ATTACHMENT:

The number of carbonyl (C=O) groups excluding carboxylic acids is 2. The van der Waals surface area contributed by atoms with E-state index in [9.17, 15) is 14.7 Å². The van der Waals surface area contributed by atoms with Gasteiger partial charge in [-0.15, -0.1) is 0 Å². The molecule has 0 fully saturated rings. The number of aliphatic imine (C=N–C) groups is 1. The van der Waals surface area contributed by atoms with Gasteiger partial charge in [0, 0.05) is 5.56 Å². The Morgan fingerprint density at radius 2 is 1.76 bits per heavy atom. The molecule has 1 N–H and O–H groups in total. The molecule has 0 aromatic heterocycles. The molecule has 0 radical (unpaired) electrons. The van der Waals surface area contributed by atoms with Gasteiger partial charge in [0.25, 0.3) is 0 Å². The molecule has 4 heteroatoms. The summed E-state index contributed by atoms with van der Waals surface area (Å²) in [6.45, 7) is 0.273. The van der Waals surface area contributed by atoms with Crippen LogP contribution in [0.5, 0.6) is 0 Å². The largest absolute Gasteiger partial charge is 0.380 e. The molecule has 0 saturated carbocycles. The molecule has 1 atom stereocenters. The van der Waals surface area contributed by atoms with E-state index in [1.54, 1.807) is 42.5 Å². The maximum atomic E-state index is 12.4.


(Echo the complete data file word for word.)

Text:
The number of carbonyl (C=O) groups excluding carboxylic acids is 2. The van der Waals surface area contributed by atoms with E-state index in [9.17, 15) is 14.7 Å². The van der Waals surface area contributed by atoms with Gasteiger partial charge in [-0.15, -0.1) is 0 Å². The molecule has 0 fully saturated rings. The number of aliphatic imine (C=N–C) groups is 1. The van der Waals surface area contributed by atoms with Gasteiger partial charge in [0, 0.05) is 5.56 Å². The Morgan fingerprint density at radius 2 is 1.76 bits per heavy atom. The molecule has 1 N–H and O–H groups in total. The molecule has 0 aromatic heterocycles. The molecule has 0 radical (unpaired) electrons. The van der Waals surface area contributed by atoms with Gasteiger partial charge in [0.25, 0.3) is 0 Å². The molecule has 4 heteroatoms. The summed E-state index contributed by atoms with van der Waals surface area (Å²) in [6.45, 7) is 0.273. The van der Waals surface area contributed by atoms with Crippen LogP contribution in [0.5, 0.6) is 0 Å². The largest absolute Gasteiger partial charge is 0.380 e. The molecule has 0 saturated carbocycles. The molecule has 1 atom stereocenters. The van der Waals surface area contributed by atoms with E-state index in [1.54, 1.807) is 42.5 Å². The maximum atomic E-state index is 12.4.